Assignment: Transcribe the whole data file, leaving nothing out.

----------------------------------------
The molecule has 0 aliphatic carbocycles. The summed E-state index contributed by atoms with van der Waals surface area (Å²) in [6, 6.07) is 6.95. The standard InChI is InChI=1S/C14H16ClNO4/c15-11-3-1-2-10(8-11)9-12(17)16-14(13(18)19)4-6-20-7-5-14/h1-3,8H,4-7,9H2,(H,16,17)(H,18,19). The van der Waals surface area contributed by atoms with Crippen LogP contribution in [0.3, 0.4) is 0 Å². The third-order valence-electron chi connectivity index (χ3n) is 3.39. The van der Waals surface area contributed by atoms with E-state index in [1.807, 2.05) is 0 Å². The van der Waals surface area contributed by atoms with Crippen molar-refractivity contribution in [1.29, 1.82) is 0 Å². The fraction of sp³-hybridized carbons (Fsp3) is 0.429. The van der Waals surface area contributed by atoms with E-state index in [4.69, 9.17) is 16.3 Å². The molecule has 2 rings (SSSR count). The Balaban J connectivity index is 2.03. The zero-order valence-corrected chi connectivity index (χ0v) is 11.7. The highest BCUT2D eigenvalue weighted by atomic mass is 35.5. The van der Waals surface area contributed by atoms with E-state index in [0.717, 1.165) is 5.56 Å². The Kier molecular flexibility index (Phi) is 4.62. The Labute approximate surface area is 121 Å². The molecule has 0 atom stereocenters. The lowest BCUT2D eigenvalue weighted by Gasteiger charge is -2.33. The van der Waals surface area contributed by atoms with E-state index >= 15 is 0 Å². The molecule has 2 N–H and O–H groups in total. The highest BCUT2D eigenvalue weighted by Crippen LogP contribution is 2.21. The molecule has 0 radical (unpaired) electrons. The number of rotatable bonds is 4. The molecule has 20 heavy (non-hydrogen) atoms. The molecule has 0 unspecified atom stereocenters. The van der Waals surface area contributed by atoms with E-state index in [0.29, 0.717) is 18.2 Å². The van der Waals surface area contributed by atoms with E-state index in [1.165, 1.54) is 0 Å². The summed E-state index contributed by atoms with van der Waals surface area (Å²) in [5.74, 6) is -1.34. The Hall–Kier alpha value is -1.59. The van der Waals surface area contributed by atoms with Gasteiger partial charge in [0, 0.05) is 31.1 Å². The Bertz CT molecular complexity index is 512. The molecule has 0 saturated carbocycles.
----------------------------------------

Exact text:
The molecule has 0 aliphatic carbocycles. The summed E-state index contributed by atoms with van der Waals surface area (Å²) in [6, 6.07) is 6.95. The standard InChI is InChI=1S/C14H16ClNO4/c15-11-3-1-2-10(8-11)9-12(17)16-14(13(18)19)4-6-20-7-5-14/h1-3,8H,4-7,9H2,(H,16,17)(H,18,19). The van der Waals surface area contributed by atoms with Crippen LogP contribution in [0.3, 0.4) is 0 Å². The third-order valence-electron chi connectivity index (χ3n) is 3.39. The van der Waals surface area contributed by atoms with E-state index in [1.807, 2.05) is 0 Å². The van der Waals surface area contributed by atoms with Crippen molar-refractivity contribution in [1.29, 1.82) is 0 Å². The fraction of sp³-hybridized carbons (Fsp3) is 0.429. The van der Waals surface area contributed by atoms with E-state index in [4.69, 9.17) is 16.3 Å². The molecule has 2 rings (SSSR count). The Balaban J connectivity index is 2.03. The zero-order valence-corrected chi connectivity index (χ0v) is 11.7. The highest BCUT2D eigenvalue weighted by atomic mass is 35.5. The van der Waals surface area contributed by atoms with E-state index in [0.717, 1.165) is 5.56 Å². The Kier molecular flexibility index (Phi) is 4.62. The Labute approximate surface area is 121 Å². The molecule has 0 atom stereocenters. The lowest BCUT2D eigenvalue weighted by Gasteiger charge is -2.33. The van der Waals surface area contributed by atoms with E-state index >= 15 is 0 Å². The molecule has 2 N–H and O–H groups in total. The highest BCUT2D eigenvalue weighted by Crippen LogP contribution is 2.21. The molecule has 0 radical (unpaired) electrons. The number of rotatable bonds is 4. The molecule has 20 heavy (non-hydrogen) atoms. The molecule has 0 unspecified atom stereocenters. The van der Waals surface area contributed by atoms with E-state index in [0.29, 0.717) is 18.2 Å². The van der Waals surface area contributed by atoms with E-state index in [1.165, 1.54) is 0 Å². The summed E-state index contributed by atoms with van der Waals surface area (Å²) in [5.74, 6) is -1.34. The Hall–Kier alpha value is -1.59. The van der Waals surface area contributed by atoms with Gasteiger partial charge in [0, 0.05) is 31.1 Å². The Bertz CT molecular complexity index is 512. The molecule has 0 saturated carbocycles.